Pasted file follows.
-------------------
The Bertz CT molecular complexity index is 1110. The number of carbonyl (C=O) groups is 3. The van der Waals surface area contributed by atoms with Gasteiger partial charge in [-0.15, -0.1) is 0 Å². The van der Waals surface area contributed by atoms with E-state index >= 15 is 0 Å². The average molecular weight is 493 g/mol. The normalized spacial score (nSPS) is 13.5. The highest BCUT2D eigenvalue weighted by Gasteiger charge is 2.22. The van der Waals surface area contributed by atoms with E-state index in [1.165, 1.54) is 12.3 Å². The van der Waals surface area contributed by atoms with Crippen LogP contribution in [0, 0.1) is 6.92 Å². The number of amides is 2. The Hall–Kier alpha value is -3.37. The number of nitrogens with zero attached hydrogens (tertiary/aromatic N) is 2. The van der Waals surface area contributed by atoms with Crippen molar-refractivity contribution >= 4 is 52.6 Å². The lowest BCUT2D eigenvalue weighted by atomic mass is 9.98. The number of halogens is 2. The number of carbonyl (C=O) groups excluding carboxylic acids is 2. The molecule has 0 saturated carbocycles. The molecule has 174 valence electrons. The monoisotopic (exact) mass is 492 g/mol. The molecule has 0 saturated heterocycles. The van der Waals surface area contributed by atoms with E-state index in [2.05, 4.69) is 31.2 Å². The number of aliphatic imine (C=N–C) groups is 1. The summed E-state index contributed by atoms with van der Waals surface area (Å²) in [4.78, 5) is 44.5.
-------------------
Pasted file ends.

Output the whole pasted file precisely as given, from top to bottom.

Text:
The Bertz CT molecular complexity index is 1110. The number of carbonyl (C=O) groups is 3. The van der Waals surface area contributed by atoms with Gasteiger partial charge in [-0.15, -0.1) is 0 Å². The van der Waals surface area contributed by atoms with E-state index >= 15 is 0 Å². The average molecular weight is 493 g/mol. The normalized spacial score (nSPS) is 13.5. The highest BCUT2D eigenvalue weighted by Gasteiger charge is 2.22. The van der Waals surface area contributed by atoms with E-state index in [1.165, 1.54) is 12.3 Å². The van der Waals surface area contributed by atoms with Crippen LogP contribution in [0, 0.1) is 6.92 Å². The number of amides is 2. The Hall–Kier alpha value is -3.37. The number of nitrogens with zero attached hydrogens (tertiary/aromatic N) is 2. The van der Waals surface area contributed by atoms with Crippen molar-refractivity contribution >= 4 is 52.6 Å². The lowest BCUT2D eigenvalue weighted by atomic mass is 9.98. The number of halogens is 2. The number of carbonyl (C=O) groups excluding carboxylic acids is 2. The molecule has 0 saturated carbocycles. The molecule has 174 valence electrons. The monoisotopic (exact) mass is 492 g/mol. The molecule has 0 saturated heterocycles. The van der Waals surface area contributed by atoms with E-state index in [2.05, 4.69) is 31.2 Å². The number of aliphatic imine (C=N–C) groups is 1. The summed E-state index contributed by atoms with van der Waals surface area (Å²) in [4.78, 5) is 44.5.